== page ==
Microsoft Reveals .Net Source Code

 
 
By Darryl K. Taft  |  Posted 2007-10-03 Email Print this article Print
 
 
 
 
 
 
 

Microsoft will give developers a view into the source code but won't let them touch it.

Microsoft is willing to show its code but doesnt want anyone touching it. Scott Guthrie, general manager of the Microsoft .Net Framework in Microsofts Developer Division, said that based on customer and developer feedback, Microsoft is releasing the reference source code availability for the .Net Framework under the Microsoft Reference License to give developers the chance to understand more about the inner workings of the frameworks source code.
Guthrie said the Microsoft Reference License allows viewing of source code, but not modification or redistribution. The source code will be downloadable and viewable by anyone who accepts the license agreement. Meanwhile, Microsoft, of Redmond, Wash., on Oct. 3 will also introduce a capability in Visual Studio 2008 to allow .Net developers who are debugging applications to debug not only into their own source code, but also .Net Framework source code using Visual Studio 2008.
The release of the .Net Framework reference source code falls under Microsofts Shared Source Initiative, which encompasses a spectrum of source-code offerings, complementing the companys other activities around sharing source code. "A developer writing C# or VB [Visual Basic] can set a breakpoint in their code and then step into the library function and see our code," Guthrie told eWEEK. "The access to the source is nice, but the debugger integration is really nice. You dont have to manually configure anything." He said the move to release the source code is part of Microsofts push toward more transparency.
Click here to read more about Visual Studio 2008. "This is something weve been working on for a while, like what weve done with ASP.Net, AJAX [Asynchronous Javascript and XML] and our Dynamic Runtime Library framework, where weve exposed the source in different ways. Eventually, our goal is to open up all the libraries." Andrew Brust, chief of new technology at Twenty-Six New York, a New York consulting and services firm, called Microsofts move "very bold and very smart." "This will help developers and make them feel more secure," Brust said. "When developers can see what the underlying framework code is doing, they can debug more effectively. When developers know what the underlying code is doing, they feel better. All developers like to know whats going on under the hood...Its an agnostic mindset. Seeing is believing, and allowing developers to see is a great gesture of respect." In addition, he said this move "will help Microsoft blunt at least some of the critique from the Open Source and LAMP [Linux, Apache, MySQL and Perl/Python/PHP] communities and their arguments of peer review strengthening the code base. Microsofts Reference License wont let people change the code, but they can easily verify its quality. They can also catch any gaps in quality, and that deterrence effect will add credibility to .Net." Microsoft will provide developers with the ability to download and browse the source code with the .Net 3.5 and Visual Studio 2008 release later this year, Guthrie said. In a blog post, Guthrie wrote that Microsoft will "begin by offering the source code (with source file comments included) for the .Net Base Class Libraries (System, System.IO, System.Collections, System.Configuration, System.Threading, System.Net, System.Security, System.Runtime, System.Text, etc.), ADO.Net (System.Data), ASP.Net (System.Web), Windows Forms (System.Windows.Forms), and WPF (System.Windows). Well then be adding more packages next year." In addition, he said, "We will enable the .Net Framework Library source libraries to be downloaded via a standalone install (allowing you to use any text editor to browse it locally). We will also provide integrated debugging support for the .Net Framework libraries within VS 2008." In summary, Guthrie said that "having source-code access and debugger integration of the .Net Framework libraries is going to be really valuable for .Net developers. Being able to step through and review the source should provide much better insight into how the .Net Framework libraries are implemented, and in turn enable developers to build better applications and make even better use of them." Brust said the source-code access will be "a very good learning tool for developers. Seeing how Microsoft wrote the Framework code will help other developers write their code in a more congruent fashion and learn Microsofts techniques." Check out eWEEK.coms for the latest news, reviews and analysis in programming environments and developer tools.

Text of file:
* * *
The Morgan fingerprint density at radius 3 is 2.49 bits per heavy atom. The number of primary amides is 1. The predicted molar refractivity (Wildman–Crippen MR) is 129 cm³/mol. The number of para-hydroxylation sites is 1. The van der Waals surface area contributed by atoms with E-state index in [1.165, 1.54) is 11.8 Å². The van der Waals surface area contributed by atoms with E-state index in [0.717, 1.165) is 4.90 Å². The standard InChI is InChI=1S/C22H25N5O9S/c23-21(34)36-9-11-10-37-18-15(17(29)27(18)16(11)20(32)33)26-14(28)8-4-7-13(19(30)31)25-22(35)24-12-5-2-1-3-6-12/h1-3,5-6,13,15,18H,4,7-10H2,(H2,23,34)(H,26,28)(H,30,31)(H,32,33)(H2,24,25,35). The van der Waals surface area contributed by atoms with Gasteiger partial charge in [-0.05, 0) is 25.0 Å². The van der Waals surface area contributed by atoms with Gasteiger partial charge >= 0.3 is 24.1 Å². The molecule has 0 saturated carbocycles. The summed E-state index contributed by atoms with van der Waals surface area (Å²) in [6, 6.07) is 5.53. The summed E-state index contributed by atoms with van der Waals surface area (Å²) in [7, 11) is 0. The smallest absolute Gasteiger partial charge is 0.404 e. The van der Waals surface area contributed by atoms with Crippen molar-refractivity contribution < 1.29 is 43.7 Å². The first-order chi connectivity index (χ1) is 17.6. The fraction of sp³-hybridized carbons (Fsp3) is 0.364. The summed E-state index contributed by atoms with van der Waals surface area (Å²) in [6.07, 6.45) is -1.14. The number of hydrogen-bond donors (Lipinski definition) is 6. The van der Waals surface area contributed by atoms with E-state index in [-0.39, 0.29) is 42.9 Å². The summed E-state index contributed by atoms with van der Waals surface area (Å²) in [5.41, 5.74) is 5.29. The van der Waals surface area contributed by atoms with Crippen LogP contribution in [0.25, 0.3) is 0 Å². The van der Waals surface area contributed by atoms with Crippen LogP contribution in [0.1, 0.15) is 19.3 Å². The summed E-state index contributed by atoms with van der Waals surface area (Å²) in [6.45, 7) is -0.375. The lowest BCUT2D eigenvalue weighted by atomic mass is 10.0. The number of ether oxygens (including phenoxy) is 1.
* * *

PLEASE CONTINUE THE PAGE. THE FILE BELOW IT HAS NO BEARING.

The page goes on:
Darryl K. Taft covers the development tools and developer-related issues beat from his office in Baltimore. He has more than 10 years of experience in the business and is always looking for the next scoop. Taft is a member of the Association for Computing Machinery (ACM) and was named 'one of the most active middleware reporters in the world' by The Middleware Co. He also has his own card in the 'Who's Who in Enterprise Java' deck.
 
 
 
 
 
 
 

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